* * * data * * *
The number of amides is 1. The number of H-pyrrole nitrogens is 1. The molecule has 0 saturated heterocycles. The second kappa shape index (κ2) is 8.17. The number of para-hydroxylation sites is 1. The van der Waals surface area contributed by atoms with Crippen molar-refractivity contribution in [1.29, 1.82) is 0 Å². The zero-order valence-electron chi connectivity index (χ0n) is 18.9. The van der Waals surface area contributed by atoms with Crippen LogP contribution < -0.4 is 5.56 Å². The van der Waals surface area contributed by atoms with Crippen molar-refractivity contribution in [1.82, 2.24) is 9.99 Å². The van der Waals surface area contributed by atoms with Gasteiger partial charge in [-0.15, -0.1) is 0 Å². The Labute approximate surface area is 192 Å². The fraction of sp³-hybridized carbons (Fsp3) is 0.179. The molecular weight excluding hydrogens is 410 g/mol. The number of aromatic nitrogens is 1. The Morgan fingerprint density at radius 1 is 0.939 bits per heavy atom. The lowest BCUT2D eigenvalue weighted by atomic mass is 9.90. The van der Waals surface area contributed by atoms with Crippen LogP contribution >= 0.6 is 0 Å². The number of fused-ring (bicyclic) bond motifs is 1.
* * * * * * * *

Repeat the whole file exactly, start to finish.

The number of amides is 1. The number of H-pyrrole nitrogens is 1. The molecule has 0 saturated heterocycles. The second kappa shape index (κ2) is 8.17. The number of para-hydroxylation sites is 1. The van der Waals surface area contributed by atoms with Crippen molar-refractivity contribution in [1.29, 1.82) is 0 Å². The zero-order valence-electron chi connectivity index (χ0n) is 18.9. The van der Waals surface area contributed by atoms with Crippen LogP contribution < -0.4 is 5.56 Å². The van der Waals surface area contributed by atoms with Crippen molar-refractivity contribution in [1.82, 2.24) is 9.99 Å². The van der Waals surface area contributed by atoms with Gasteiger partial charge in [-0.15, -0.1) is 0 Å². The Labute approximate surface area is 192 Å². The fraction of sp³-hybridized carbons (Fsp3) is 0.179. The molecular weight excluding hydrogens is 410 g/mol. The number of aromatic nitrogens is 1. The Morgan fingerprint density at radius 1 is 0.939 bits per heavy atom. The lowest BCUT2D eigenvalue weighted by atomic mass is 9.90. The van der Waals surface area contributed by atoms with Crippen LogP contribution >= 0.6 is 0 Å². The number of fused-ring (bicyclic) bond motifs is 1.